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This is a generic question. Any Pointers for writing context menu items for windows explorer using C#?

Thanks and regards, Sri

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closed as not a real question by Icarus, L.B, Hans Passant, rsp, Bill the Lizard Dec 30 '11 at 12:57

It's difficult to tell what is being asked here. This question is ambiguous, vague, incomplete, overly broad, or rhetorical and cannot be reasonably answered in its current form. For help clarifying this question so that it can be reopened, visit the help center.If this question can be reworded to fit the rules in the help center, please edit the question.

2  
Google search it for ideas – MethodMan Dec 29 '11 at 18:38

writing context menu items for windows explorer using C#

Don't do it. Really. Raymond Chen has a great writeup on why you shouldn't.

Now, that article is pretty old. Some things have changed since then, like .NET 4.0 supporting SxS. Previously, loading two CLR versions into the same process (like 2.0 and 1.1) would fail horribly. You can load 2.0 and 4.0 into the same process.

However there are other concerns.

  1. The CLR can take a noticeable amount of time to load. Users don't like that.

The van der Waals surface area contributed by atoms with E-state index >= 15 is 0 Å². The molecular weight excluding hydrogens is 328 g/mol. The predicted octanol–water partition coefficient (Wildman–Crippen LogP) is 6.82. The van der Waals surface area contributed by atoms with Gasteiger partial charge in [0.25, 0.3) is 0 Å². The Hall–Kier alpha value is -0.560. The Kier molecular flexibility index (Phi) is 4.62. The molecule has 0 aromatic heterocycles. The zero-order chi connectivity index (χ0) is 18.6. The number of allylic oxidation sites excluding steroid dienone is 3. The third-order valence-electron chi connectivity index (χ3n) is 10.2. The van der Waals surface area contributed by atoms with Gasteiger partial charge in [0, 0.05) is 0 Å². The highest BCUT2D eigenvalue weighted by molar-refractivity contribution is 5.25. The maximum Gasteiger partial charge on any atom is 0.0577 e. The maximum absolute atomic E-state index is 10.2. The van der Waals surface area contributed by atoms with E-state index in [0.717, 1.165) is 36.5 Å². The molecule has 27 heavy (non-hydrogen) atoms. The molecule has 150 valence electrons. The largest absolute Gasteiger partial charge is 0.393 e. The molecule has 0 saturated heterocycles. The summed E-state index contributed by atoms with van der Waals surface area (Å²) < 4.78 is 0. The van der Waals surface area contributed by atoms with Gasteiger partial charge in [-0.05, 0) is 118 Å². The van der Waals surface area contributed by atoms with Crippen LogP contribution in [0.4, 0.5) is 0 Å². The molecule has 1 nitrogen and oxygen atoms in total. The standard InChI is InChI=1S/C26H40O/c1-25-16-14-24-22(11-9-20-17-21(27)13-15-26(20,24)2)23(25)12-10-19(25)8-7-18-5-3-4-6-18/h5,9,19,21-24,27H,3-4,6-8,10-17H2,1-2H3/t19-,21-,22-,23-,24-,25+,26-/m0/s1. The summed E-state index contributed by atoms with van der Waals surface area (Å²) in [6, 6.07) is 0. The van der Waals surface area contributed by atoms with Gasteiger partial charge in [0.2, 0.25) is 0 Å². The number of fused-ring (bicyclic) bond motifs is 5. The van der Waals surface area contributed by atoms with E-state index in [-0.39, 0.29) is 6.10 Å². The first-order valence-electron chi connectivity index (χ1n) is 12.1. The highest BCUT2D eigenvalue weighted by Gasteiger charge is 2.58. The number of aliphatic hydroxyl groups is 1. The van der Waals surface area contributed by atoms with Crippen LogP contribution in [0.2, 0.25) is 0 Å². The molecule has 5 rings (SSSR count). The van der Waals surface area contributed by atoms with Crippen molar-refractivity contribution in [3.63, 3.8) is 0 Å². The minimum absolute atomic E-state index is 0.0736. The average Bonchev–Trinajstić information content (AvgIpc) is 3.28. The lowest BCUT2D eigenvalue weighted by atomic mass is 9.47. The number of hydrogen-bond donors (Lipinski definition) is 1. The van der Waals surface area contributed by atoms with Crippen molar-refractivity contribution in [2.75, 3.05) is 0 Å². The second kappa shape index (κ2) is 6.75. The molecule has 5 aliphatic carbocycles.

2. Loading the entire CLR into explorer's virtual memory just to display a context menu seems like a bit much.

Instead, I would suggest writing it the old fashion, unmanaged way.

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If you are trying to achieve something simple, like adding an item with an icon that launches a .NET app, you can try this:

Take a look at the Windows registry. Under HKEY_CLASSES_ROOT you'll find all the file extensions. If you select one of those keys you will see the standard name of the extension. Search for a node under HKEY_CLASSES_ROOT with that name and you'll see this key structure:

CLSID
DefaultIcon
Shell
  Edit
    Command
  Open
    Command
ShellEx

Each node under Shell refers to a context menu item. The default value for these nodes (like Edit or Open) is the text shown in the menu. The default value for Command tells you which app to launch. Example: notepad.exe %1 (where %1 is a placeholder for the file url). The default value for DefaultIcon is the url of the icon, if any.

Take a look at this article for an example: Add a context menu to the Windows Explorer

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